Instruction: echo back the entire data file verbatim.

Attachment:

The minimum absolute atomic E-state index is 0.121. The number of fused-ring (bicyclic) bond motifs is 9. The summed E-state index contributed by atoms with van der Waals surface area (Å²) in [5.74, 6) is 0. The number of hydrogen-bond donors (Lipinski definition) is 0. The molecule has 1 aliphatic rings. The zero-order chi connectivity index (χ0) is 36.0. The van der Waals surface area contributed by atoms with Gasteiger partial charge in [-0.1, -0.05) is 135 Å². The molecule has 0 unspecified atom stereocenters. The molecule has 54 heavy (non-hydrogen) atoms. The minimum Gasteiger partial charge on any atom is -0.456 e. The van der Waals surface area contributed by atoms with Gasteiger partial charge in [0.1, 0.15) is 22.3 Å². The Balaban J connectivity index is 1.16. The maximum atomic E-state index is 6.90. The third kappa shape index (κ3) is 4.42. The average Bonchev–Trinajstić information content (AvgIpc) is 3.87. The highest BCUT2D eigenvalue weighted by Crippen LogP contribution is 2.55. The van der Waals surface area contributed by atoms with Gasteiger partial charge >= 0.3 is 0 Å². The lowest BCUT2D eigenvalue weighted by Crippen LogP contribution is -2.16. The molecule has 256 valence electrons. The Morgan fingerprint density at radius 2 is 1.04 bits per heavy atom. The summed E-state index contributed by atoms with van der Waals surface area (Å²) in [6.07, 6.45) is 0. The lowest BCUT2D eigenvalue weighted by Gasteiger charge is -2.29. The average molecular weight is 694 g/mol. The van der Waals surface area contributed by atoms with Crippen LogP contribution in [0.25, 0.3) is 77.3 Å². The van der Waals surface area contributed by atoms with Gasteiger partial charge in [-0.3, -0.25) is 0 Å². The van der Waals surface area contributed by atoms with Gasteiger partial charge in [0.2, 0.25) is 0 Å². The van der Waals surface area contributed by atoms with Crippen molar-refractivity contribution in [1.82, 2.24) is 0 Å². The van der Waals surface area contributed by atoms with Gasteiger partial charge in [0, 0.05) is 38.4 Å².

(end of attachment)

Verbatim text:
The minimum absolute atomic E-state index is 0.121. The number of fused-ring (bicyclic) bond motifs is 9. The summed E-state index contributed by atoms with van der Waals surface area (Å²) in [5.74, 6) is 0. The number of hydrogen-bond donors (Lipinski definition) is 0. The molecule has 1 aliphatic rings. The zero-order chi connectivity index (χ0) is 36.0. The van der Waals surface area contributed by atoms with Gasteiger partial charge in [-0.1, -0.05) is 135 Å². The molecule has 0 unspecified atom stereocenters. The molecule has 54 heavy (non-hydrogen) atoms. The minimum Gasteiger partial charge on any atom is -0.456 e. The van der Waals surface area contributed by atoms with Gasteiger partial charge in [0.1, 0.15) is 22.3 Å². The Balaban J connectivity index is 1.16. The maximum atomic E-state index is 6.90. The third kappa shape index (κ3) is 4.42. The average Bonchev–Trinajstić information content (AvgIpc) is 3.87. The highest BCUT2D eigenvalue weighted by Crippen LogP contribution is 2.55. The van der Waals surface area contributed by atoms with Gasteiger partial charge >= 0.3 is 0 Å². The lowest BCUT2D eigenvalue weighted by Crippen LogP contribution is -2.16. The molecule has 256 valence electrons. The Morgan fingerprint density at radius 2 is 1.04 bits per heavy atom. The summed E-state index contributed by atoms with van der Waals surface area (Å²) in [6.07, 6.45) is 0. The lowest BCUT2D eigenvalue weighted by Gasteiger charge is -2.29. The average molecular weight is 694 g/mol. The van der Waals surface area contributed by atoms with Crippen LogP contribution in [0.25, 0.3) is 77.3 Å². The van der Waals surface area contributed by atoms with Gasteiger partial charge in [-0.3, -0.25) is 0 Å². The van der Waals surface area contributed by atoms with Gasteiger partial charge in [0.2, 0.25) is 0 Å². The van der Waals surface area contributed by atoms with Crippen molar-refractivity contribution in [1.82, 2.24) is 0 Å². The van der Waals surface area contributed by atoms with Gasteiger partial charge in [0, 0.05) is 38.4 Å².